SPECIAL REPORT: Jury rules in favor of DAC Services

| 9/5/2006

Sept. 5, 2006 - DENVER - After about four hours of deliberation, a federal jury ruled against truckers who sued DAC Services Inc. for allegedly willfully breaking federal law by failing to take measures to ensure its work history reports are accurate.

U.S. District Court Judge Robert E. Blackburn received and read the verdict at about 3:45 p.m. Tuesday. The jury had begun deliberations about 11:40 a.m.

The ruling came after eight days of testimony and evidence that began Aug. 21.

Attorneys for the truckers did not wish to comment Tuesday afternoon, except to say that they would begin reviewing the case almost immediately.

Filed in 2004 by seven truckers and the Owner-Operator Independent Drivers Association, the case was originally intended to be a class action against USIS Commercial Services, which does business as DAC.

Earlier this year Blackburn denied the truckers' request for class-action status, but he allowed the case to proceed with the individual drivers. In the course of preparations and the first week of trial, Blackburn removed three of the truckers, leaving Jeff Mathews, William Meck, Shane Paul and Richard Lee Sisemore as the only plaintiffs.

Before the case was given to the jury, attorneys for both sides gave closing statements.

Closing statements
With arguments that included references to ammo, pot shots and elephants, the federal courtroom in Denver took on the feel of the African veldt Tuesday morning when the attorneys for the truckers and DAC Services summed up their cases for the jury.

Blackburn limited the closing statements to 45 minutes for each side. Randall S. Herrick-Stare, lead attorney for the truckers, used 30 minutes and reserved 15 for rebuttal of DAC's closing argument.

Before allowing the attorneys to begin, the judge reminded the jury that the closing statements were not to be considered as evidence in the trial, only as the attorneys' persuasive opinions of their clients' claims.

Here are a few choice comments from the closings and rebuttal.

From the truckers' side
Herrick-Stare repeated some phrases he had used three weeks ago when the trial began with his opening statement to the jury. He called DAC a "peddler of private information" and a "middleman" in the business of misinformation.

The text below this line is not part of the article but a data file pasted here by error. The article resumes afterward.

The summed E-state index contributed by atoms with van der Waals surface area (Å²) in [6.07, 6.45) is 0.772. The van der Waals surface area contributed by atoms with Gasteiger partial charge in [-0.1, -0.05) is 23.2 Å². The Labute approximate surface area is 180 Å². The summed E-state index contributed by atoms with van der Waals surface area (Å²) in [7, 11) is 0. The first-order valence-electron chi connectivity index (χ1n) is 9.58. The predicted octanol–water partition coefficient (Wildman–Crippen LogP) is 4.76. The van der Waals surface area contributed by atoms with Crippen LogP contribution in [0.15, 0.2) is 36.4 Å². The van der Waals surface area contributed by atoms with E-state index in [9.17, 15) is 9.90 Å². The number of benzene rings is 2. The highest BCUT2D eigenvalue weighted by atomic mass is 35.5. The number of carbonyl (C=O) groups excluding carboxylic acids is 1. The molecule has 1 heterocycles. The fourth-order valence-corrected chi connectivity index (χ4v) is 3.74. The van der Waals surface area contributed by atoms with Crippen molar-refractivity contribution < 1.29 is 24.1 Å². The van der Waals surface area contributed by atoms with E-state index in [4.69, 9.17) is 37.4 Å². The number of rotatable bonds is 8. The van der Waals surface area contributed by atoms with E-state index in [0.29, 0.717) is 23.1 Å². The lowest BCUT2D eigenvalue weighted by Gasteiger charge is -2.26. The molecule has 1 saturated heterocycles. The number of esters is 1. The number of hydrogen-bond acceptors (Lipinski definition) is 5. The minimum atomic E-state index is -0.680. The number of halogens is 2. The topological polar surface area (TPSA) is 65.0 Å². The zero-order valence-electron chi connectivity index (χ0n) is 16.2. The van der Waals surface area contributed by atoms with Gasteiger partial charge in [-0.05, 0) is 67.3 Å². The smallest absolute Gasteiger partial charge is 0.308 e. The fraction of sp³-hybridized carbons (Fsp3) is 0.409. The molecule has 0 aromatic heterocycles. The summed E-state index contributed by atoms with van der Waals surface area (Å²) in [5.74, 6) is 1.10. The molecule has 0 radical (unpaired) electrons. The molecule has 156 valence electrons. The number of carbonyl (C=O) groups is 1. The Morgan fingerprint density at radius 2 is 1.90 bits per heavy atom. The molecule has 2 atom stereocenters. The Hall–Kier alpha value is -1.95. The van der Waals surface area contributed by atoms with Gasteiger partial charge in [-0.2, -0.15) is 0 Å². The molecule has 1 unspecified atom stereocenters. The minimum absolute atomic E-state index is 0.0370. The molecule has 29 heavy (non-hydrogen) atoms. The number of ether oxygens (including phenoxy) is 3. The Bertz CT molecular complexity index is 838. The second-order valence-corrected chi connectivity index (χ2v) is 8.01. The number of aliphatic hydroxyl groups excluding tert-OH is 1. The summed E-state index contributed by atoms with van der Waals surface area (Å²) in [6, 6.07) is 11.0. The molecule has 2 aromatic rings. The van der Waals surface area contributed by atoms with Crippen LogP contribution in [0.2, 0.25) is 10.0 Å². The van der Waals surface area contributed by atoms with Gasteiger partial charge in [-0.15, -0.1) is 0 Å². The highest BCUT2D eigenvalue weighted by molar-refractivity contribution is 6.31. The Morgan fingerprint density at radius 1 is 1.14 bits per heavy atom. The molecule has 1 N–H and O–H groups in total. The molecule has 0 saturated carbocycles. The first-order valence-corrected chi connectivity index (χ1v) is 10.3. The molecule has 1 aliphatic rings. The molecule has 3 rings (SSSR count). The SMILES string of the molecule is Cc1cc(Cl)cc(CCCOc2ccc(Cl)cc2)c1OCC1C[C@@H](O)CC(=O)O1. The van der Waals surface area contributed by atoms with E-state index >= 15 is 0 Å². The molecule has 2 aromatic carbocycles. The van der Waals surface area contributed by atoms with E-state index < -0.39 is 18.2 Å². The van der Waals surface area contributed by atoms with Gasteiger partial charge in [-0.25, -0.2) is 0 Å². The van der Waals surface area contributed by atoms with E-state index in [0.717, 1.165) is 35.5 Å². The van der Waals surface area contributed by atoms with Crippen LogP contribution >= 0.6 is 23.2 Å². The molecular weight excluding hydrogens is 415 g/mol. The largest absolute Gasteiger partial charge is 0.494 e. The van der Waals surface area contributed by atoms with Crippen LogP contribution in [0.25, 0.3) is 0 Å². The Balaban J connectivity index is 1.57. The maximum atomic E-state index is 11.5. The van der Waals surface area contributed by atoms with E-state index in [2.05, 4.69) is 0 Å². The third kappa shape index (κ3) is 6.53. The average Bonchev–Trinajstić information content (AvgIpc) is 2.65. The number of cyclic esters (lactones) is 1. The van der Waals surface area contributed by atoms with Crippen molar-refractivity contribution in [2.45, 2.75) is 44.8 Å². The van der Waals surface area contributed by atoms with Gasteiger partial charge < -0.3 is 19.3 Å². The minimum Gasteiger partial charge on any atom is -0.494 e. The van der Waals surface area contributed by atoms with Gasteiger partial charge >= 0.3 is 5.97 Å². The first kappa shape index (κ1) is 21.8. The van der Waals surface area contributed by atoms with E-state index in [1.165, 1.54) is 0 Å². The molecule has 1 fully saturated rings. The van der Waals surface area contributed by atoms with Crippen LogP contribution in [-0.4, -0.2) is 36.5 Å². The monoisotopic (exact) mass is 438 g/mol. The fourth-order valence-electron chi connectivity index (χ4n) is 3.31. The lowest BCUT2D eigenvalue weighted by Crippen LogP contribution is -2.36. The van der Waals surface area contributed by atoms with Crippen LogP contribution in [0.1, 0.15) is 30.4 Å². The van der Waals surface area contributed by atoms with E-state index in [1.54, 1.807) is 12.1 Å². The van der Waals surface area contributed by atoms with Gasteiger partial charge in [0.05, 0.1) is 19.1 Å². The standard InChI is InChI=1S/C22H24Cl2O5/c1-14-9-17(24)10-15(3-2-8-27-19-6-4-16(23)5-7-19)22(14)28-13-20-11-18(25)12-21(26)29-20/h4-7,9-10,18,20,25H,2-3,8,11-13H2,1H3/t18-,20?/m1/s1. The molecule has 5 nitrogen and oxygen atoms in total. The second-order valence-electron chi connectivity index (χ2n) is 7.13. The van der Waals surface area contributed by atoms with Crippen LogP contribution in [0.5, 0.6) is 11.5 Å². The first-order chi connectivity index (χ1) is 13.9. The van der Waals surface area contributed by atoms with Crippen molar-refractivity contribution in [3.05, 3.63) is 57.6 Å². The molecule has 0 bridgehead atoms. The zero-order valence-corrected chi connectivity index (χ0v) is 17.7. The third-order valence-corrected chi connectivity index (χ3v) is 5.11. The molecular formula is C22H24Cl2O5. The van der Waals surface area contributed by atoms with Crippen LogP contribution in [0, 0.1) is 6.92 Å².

But Tuesday Herrick-Stare went even further. He told the jury that DAC is:

  • a merchant of mendacity;
  • a seller of subtly insulting insinuations;
  • an enabler of evil; and
  • "the cop who stands by while local thugs beat up civil rights demonstrators."

And though the case is technically about four truckers, Herrick-Stare told the jury that each of the 3.5 million or more truckers in DAC's database - along with every consumer in the country - could be affected by the outcome of the case.

"... these truck drivers do not advocate only on their own behalf," he said. "They advocate on behalf of both all other consumers and all businesses that rely upon meaningful, concrete, precise and complete information.

"They advocate on behalf of all those ill-served by DAC-like businesses that profit well from the sale of consumers' reputations."

Herrick-Stare also provided motive for the jury, even though this case against DAC is not technically a "criminal" matter. First he explained a bit of background on the Fair Credit Reporting Act to put DAC's business in context for the eight-member panel.

He talked about how the federal law came from the high value that Americans - and Congress - put on accuracy when it comes to personal data compared to the relatively low priority that big business data merchants, such as DAC, have for that same accuracy.

Then he got to DAC's bottom line.

"When they cannot charge more for the more accurate report, the data merchants care not about what level of accuracy they achieve," Herrick-Stare said.

In case the profiteering angle didn't hit home with the jury, the truckers' attorney offered an additional perspective.